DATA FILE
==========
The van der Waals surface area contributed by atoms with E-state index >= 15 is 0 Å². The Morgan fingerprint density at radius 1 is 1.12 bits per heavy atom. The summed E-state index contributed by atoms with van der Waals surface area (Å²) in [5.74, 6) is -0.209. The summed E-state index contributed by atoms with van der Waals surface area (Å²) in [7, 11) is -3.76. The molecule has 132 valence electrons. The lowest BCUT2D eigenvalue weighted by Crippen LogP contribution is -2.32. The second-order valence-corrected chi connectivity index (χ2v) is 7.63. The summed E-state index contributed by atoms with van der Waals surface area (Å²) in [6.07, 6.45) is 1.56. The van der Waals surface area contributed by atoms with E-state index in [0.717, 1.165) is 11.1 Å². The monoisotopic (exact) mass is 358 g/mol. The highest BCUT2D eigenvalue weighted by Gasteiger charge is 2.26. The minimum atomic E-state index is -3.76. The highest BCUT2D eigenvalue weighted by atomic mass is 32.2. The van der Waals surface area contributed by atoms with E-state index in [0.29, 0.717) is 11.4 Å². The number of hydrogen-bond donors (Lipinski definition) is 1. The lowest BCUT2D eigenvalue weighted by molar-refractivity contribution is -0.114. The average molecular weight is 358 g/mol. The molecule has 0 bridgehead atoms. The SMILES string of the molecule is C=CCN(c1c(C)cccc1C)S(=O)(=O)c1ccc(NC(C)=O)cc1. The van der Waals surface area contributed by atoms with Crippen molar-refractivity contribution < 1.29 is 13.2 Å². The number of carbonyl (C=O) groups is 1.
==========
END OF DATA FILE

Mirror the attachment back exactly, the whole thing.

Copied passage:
The van der Waals surface area contributed by atoms with E-state index >= 15 is 0 Å². The Morgan fingerprint density at radius 1 is 1.12 bits per heavy atom. The summed E-state index contributed by atoms with van der Waals surface area (Å²) in [5.74, 6) is -0.209. The summed E-state index contributed by atoms with van der Waals surface area (Å²) in [7, 11) is -3.76. The molecule has 132 valence electrons. The lowest BCUT2D eigenvalue weighted by Crippen LogP contribution is -2.32. The second-order valence-corrected chi connectivity index (χ2v) is 7.63. The summed E-state index contributed by atoms with van der Waals surface area (Å²) in [6.07, 6.45) is 1.56. The van der Waals surface area contributed by atoms with E-state index in [0.717, 1.165) is 11.1 Å². The monoisotopic (exact) mass is 358 g/mol. The highest BCUT2D eigenvalue weighted by Gasteiger charge is 2.26. The minimum atomic E-state index is -3.76. The highest BCUT2D eigenvalue weighted by atomic mass is 32.2. The van der Waals surface area contributed by atoms with E-state index in [0.29, 0.717) is 11.4 Å². The number of hydrogen-bond donors (Lipinski definition) is 1. The lowest BCUT2D eigenvalue weighted by molar-refractivity contribution is -0.114. The average molecular weight is 358 g/mol. The molecule has 0 bridgehead atoms. The SMILES string of the molecule is C=CCN(c1c(C)cccc1C)S(=O)(=O)c1ccc(NC(C)=O)cc1. The van der Waals surface area contributed by atoms with Crippen molar-refractivity contribution < 1.29 is 13.2 Å². The number of carbonyl (C=O) groups is 1.